The deadline for self-assessment tax returns is the 31st January, but don't panic too much if you're yet to send your return to HMRC as there’s still time to pull things together.
Here are a few tips to get things under control:
Get your documentation together
You’ll need to gather all your accounting information for the entire tax year – including records of all sales and income, business expenses, VAT details, PAYE documentation (if you employ someone) and personal income.
If you don’t have all of these records to hand, don’t panic. Although it’s good practice to keep everything together (and probably something you should consider doing in future years), you should still be able to complete your tax return by providing details of your salary and dividends.
Include all required information
Don’t forget that you’ll need to provide details of any income you receive – whether it’s from pensions, property, interest on your savings or salary from a previous employer before you set up your company (if applicable). Be wary about including information – HMRC doesn’t like this!
You also shouldn’t include notes such as “more information to follow” or “as per accounts” – as this won’t be accepted by HMRC. Your return will be classed as incomplete and you’ll be fined.
Remember your payments
With all the talk about submitting your tax return, it’s easy to forget that the 31st January is also the deadline to make payments to HMRC. This includes anything you owe for the 2015/16 tax year plus your first payment on account for the 2016/17 tax year.
It’s important to make your payment by the deadline or you’ll be charged interest and may also incur a penalty if you’re late. You’ll need to allow a certain number of days for the money to clear, which varies depending on your method of payment. For more information on this, please click here.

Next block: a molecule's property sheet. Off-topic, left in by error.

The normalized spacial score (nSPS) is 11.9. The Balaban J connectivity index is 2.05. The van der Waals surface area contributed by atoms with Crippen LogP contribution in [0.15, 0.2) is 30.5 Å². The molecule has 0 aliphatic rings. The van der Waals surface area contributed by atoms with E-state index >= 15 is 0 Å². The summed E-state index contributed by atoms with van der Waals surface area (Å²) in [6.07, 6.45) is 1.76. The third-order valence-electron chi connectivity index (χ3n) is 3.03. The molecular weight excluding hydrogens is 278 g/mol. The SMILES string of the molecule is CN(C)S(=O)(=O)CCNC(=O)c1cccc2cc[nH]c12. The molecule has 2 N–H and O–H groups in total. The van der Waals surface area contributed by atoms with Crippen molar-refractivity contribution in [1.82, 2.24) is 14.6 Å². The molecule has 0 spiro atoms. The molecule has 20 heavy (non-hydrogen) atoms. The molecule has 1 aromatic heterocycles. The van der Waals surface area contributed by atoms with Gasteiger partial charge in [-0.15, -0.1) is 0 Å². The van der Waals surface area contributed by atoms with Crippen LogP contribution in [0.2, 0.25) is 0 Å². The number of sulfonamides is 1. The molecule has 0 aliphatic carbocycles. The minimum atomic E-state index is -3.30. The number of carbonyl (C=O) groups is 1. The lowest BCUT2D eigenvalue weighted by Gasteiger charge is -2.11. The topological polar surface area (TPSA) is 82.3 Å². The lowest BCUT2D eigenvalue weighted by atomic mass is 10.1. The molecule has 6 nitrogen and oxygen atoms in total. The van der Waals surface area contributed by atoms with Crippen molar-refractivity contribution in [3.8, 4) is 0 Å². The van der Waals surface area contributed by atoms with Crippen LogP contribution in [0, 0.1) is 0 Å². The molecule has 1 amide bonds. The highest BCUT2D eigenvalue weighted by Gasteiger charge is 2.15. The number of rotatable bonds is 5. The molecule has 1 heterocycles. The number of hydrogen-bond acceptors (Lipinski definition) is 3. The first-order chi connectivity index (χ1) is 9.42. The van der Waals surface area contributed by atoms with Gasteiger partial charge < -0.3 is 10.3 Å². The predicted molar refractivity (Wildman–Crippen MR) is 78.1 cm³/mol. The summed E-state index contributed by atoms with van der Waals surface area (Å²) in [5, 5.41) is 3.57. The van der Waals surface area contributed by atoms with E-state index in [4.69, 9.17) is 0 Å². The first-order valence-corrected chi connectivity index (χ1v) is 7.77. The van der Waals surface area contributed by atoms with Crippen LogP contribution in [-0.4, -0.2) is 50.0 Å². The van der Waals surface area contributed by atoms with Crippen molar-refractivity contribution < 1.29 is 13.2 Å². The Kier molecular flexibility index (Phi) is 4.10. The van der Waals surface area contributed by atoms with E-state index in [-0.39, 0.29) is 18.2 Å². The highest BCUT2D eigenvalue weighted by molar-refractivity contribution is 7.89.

If you’re worried that you won’t be able to make the necessary payments, don’t bury your head in the sand. Speak to HMRC immediately and see if you can work something out. More detail about this is available here.
Missing the deadline
We hope this doesn’t happen, but if you’re not able to submit your return on time the important thing is not to worry too much. You can still send in your information late, but you’ll incur an automatic £100 penalty.
The quicker you get everything to HMRC, the better as the fines build up over time. For example, if you leave it three months you’ll be charged £900 if you still haven’t filed your return. If you’re 12 months late paying tax, you could face an additional penalty of 15%.
A word about “reasonable excuses”
If you don’t meet the deadline, there is a very slight chance that HMRC won’t charge you a penalty if you have good reason for not being on time. This is decided on a case by case basis.
The most common reasons can include serious illness or family bereavement, but it’s important not to rest on your laurels and still file your tax return on time if at all possible.
Over to you
If you’d rather avoid leaving things until the last minute next year, we’re here to help. Our dedicated team of accountants are on hand to help take the hassle out of self-assessment. We’ll also be providing more information in the coming weeks, so keep an eye on our blog.